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ORIGINS AND SAVAGE PERIOD OF MANKIND

     But mortal man
Was then far hardier in the old champaign,
As well he should be, since a hardier earth
Had him begotten; builded too was he
Of bigger and more solid bones within,
And knit with stalwart sinews through the flesh,
Nor easily seized by either heat or cold,
Or alien food or any ail or irk.
And whilst so many lustrums of the sun
Rolled on across the sky, men led a life
After the roving habit of wild beasts.
Not then were sturdy guiders of curved ploughs,
And none knew then to work the fields with iron,
Or plant young shoots in holes of delved loam,
Or lop with hooked knives from off high trees
The boughs of yester-year. What sun and rains
To them had given, what earth of own accord
Created then, was boon enough to glad
Their simple hearts. Mid acorn-laden oaks
Would they refresh their bodies for the nonce;
And the wild berries of the arbute-tree,
Which now thou seest to ripen purple-red
In winter time, the old telluric soil
Would bear then more abundant and more big.
And many coarse foods, too, in long ago
The blooming freshness of the rank young world
Produced, enough for those poor wretches there.
And rivers and springs would summon them of old
To slake the thirst, as now from the great hills
The water's down-rush calls aloud and far
The thirsty generations of the wild.
So, too, they sought the grottos of the Nymphs-
The woodland haunts discovered as they ranged-
From forth of which they knew that gliding rills
With gush and splash abounding laved the rocks,
The dripping rocks, and trickled from above
Over the verdant moss; and here and there
Welled up and burst across the open flats.
As yet they knew not to enkindle fire
Against the cold, nor hairy pelts to use
And clothe their bodies with the spoils of beasts;
But huddled in groves, and mountain-caves, and woods,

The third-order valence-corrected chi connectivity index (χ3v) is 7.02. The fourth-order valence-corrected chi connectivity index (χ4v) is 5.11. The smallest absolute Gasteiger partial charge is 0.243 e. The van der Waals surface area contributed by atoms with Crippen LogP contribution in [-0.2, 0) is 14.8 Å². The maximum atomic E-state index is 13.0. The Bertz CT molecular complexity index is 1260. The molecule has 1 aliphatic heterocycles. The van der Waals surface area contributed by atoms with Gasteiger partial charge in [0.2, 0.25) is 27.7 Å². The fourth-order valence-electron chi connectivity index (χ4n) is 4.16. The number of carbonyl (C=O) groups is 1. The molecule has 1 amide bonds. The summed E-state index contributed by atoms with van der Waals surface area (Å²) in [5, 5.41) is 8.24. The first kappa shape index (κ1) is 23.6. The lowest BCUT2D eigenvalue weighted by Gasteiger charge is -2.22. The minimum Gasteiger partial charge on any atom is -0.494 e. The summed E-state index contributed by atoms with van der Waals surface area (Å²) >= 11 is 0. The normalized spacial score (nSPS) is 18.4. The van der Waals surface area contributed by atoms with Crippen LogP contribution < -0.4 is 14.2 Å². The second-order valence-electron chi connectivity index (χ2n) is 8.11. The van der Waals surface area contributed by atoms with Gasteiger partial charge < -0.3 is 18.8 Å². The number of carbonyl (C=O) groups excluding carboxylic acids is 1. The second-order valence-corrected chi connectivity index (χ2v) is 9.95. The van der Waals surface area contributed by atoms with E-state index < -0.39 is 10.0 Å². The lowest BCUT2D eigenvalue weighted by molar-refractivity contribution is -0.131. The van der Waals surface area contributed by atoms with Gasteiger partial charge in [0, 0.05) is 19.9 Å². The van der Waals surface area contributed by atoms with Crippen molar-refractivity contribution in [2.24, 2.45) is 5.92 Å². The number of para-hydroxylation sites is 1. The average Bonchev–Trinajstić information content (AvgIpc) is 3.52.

And 'mongst the thickets hid their squalid backs,
When driven to flee the lashings of the winds
And the big rains. Nor could they then regard
The general good, nor did they know to use
In common any customs, any laws:
Whatever of booty fortune unto each
Had proffered, each alone would bear away,
By instinct trained for self to thrive and live.
And Venus in the forests then would link
The lovers' bodies; for the woman yielded
Either from mutual flame, or from the man's
Impetuous fury and insatiate lust,
Or from a bribe- as acorn-nuts, choice pears,
Or the wild berries of the arbute-tree.
And trusting wondrous strength of hands and legs,
They'd chase the forest-wanderers, the beasts;
And many they'd conquer, but some few they fled,
A-skulk into their hiding-places...
     . . . . . .
With the flung stones and with the ponderous heft
Of gnarled branch. And by the time of night
O'ertaken, they would throw, like bristly boars,
Their wildman's limbs naked upon the earth,
Rolling themselves in leaves and fronded boughs.
Nor would they call with lamentations loud
Around the fields for daylight and the sun,
Quaking and wand'ring in shadows of the night;
But, silent and buried in a sleep, they'd wait
Until the sun with rosy flambeau brought
The glory to the sky. From childhood wont
Ever to see the dark and day begot
In times alternate, never might they be
Wildered by wild misgiving, lest a night
Eternal should possess the lands, with light
Of sun withdrawn forever. But their care
Was rather that the clans of savage beasts
Would often make their sleep-time horrible
For those poor wretches; and, from home y-driven,
They'd flee their rocky shelters at approach
Of boar, the spumy-lipped, or lion strong,
And in the midnight yield with terror up
To those fierce guests their beds of out-spread leaves.

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